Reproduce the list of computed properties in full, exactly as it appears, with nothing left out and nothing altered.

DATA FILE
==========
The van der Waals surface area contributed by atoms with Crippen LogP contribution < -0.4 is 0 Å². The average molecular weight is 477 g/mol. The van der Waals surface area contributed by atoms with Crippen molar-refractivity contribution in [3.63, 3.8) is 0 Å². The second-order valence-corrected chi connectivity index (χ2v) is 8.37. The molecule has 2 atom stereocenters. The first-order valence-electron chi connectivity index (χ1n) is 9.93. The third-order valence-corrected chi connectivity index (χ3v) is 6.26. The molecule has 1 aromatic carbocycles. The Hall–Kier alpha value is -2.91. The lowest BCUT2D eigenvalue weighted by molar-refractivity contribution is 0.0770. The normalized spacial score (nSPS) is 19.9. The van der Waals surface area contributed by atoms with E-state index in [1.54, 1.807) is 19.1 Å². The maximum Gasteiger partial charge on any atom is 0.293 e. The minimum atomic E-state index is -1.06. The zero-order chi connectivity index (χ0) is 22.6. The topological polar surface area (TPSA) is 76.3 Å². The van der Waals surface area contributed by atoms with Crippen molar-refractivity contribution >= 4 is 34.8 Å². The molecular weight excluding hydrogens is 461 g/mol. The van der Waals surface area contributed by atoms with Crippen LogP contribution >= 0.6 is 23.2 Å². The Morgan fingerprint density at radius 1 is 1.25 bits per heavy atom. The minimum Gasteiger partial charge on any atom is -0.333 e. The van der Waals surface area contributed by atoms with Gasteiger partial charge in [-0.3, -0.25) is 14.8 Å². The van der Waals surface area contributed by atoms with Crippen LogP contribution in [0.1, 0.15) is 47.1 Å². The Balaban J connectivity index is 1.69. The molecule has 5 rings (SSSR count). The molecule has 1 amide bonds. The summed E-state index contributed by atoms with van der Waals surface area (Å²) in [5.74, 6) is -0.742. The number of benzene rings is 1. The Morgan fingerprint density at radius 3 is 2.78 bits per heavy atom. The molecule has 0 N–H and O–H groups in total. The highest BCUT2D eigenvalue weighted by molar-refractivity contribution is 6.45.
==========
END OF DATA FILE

The van der Waals surface area contributed by atoms with Crippen LogP contribution < -0.4 is 0 Å². The average molecular weight is 477 g/mol. The van der Waals surface area contributed by atoms with Crippen molar-refractivity contribution in [3.63, 3.8) is 0 Å². The second-order valence-corrected chi connectivity index (χ2v) is 8.37. The molecule has 2 atom stereocenters. The first-order valence-electron chi connectivity index (χ1n) is 9.93. The third-order valence-corrected chi connectivity index (χ3v) is 6.26. The molecule has 1 aromatic carbocycles. The Hall–Kier alpha value is -2.91. The lowest BCUT2D eigenvalue weighted by molar-refractivity contribution is 0.0770. The normalized spacial score (nSPS) is 19.9. The van der Waals surface area contributed by atoms with E-state index in [1.54, 1.807) is 19.1 Å². The maximum Gasteiger partial charge on any atom is 0.293 e. The minimum atomic E-state index is -1.06. The zero-order chi connectivity index (χ0) is 22.6. The topological polar surface area (TPSA) is 76.3 Å². The van der Waals surface area contributed by atoms with Crippen molar-refractivity contribution >= 4 is 34.8 Å². The molecular weight excluding hydrogens is 461 g/mol. The van der Waals surface area contributed by atoms with Crippen LogP contribution >= 0.6 is 23.2 Å². The Morgan fingerprint density at radius 1 is 1.25 bits per heavy atom. The minimum Gasteiger partial charge on any atom is -0.333 e. The van der Waals surface area contributed by atoms with Gasteiger partial charge in [-0.3, -0.25) is 14.8 Å². The van der Waals surface area contributed by atoms with Crippen LogP contribution in [0.1, 0.15) is 47.1 Å². The Balaban J connectivity index is 1.69. The molecule has 5 rings (SSSR count). The molecule has 1 amide bonds. The summed E-state index contributed by atoms with van der Waals surface area (Å²) in [5.74, 6) is -0.742. The number of benzene rings is 1. The Morgan fingerprint density at radius 3 is 2.78 bits per heavy atom. The molecule has 0 N–H and O–H groups in total. The highest BCUT2D eigenvalue weighted by molar-refractivity contribution is 6.45.